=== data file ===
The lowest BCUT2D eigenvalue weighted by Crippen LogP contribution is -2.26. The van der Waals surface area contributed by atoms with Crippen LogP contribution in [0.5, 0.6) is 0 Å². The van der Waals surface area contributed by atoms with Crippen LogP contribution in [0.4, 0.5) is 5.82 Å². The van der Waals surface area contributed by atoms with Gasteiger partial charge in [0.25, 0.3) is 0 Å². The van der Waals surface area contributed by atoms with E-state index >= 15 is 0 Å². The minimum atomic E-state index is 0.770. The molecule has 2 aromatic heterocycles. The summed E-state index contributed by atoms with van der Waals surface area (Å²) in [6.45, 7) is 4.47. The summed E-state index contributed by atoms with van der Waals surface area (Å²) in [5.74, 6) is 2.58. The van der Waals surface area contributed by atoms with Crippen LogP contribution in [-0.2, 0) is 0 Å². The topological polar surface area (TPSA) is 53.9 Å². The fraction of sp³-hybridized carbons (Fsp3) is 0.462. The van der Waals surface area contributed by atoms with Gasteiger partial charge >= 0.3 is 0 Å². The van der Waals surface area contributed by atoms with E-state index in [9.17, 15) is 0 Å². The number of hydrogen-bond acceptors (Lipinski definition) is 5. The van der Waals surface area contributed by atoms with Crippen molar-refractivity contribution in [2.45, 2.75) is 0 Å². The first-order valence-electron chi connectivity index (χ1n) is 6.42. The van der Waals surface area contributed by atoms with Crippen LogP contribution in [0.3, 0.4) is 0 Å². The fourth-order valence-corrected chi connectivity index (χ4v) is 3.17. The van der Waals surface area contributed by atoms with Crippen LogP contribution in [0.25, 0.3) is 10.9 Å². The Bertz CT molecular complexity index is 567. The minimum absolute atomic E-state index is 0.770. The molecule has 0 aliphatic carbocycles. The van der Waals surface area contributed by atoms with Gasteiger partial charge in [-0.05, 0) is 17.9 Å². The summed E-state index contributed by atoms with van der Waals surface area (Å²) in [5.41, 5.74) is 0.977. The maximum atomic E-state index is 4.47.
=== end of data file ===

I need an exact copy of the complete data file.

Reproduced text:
The lowest BCUT2D eigenvalue weighted by Crippen LogP contribution is -2.26. The van der Waals surface area contributed by atoms with Crippen LogP contribution in [0.5, 0.6) is 0 Å². The van der Waals surface area contributed by atoms with Crippen LogP contribution in [0.4, 0.5) is 5.82 Å². The van der Waals surface area contributed by atoms with Gasteiger partial charge in [0.25, 0.3) is 0 Å². The van der Waals surface area contributed by atoms with E-state index >= 15 is 0 Å². The minimum atomic E-state index is 0.770. The molecule has 2 aromatic heterocycles. The summed E-state index contributed by atoms with van der Waals surface area (Å²) in [6.45, 7) is 4.47. The summed E-state index contributed by atoms with van der Waals surface area (Å²) in [5.74, 6) is 2.58. The van der Waals surface area contributed by atoms with Crippen LogP contribution in [-0.2, 0) is 0 Å². The topological polar surface area (TPSA) is 53.9 Å². The fraction of sp³-hybridized carbons (Fsp3) is 0.462. The van der Waals surface area contributed by atoms with Gasteiger partial charge >= 0.3 is 0 Å². The van der Waals surface area contributed by atoms with E-state index in [9.17, 15) is 0 Å². The number of hydrogen-bond acceptors (Lipinski definition) is 5. The van der Waals surface area contributed by atoms with Crippen molar-refractivity contribution in [2.45, 2.75) is 0 Å². The first-order valence-electron chi connectivity index (χ1n) is 6.42. The van der Waals surface area contributed by atoms with Crippen LogP contribution in [0.3, 0.4) is 0 Å². The fourth-order valence-corrected chi connectivity index (χ4v) is 3.17. The van der Waals surface area contributed by atoms with Crippen LogP contribution in [0.25, 0.3) is 10.9 Å². The Bertz CT molecular complexity index is 567. The minimum absolute atomic E-state index is 0.770. The molecule has 0 aliphatic carbocycles. The van der Waals surface area contributed by atoms with Gasteiger partial charge in [-0.05, 0) is 17.9 Å². The summed E-state index contributed by atoms with van der Waals surface area (Å²) in [5.41, 5.74) is 0.977. The maximum atomic E-state index is 4.47.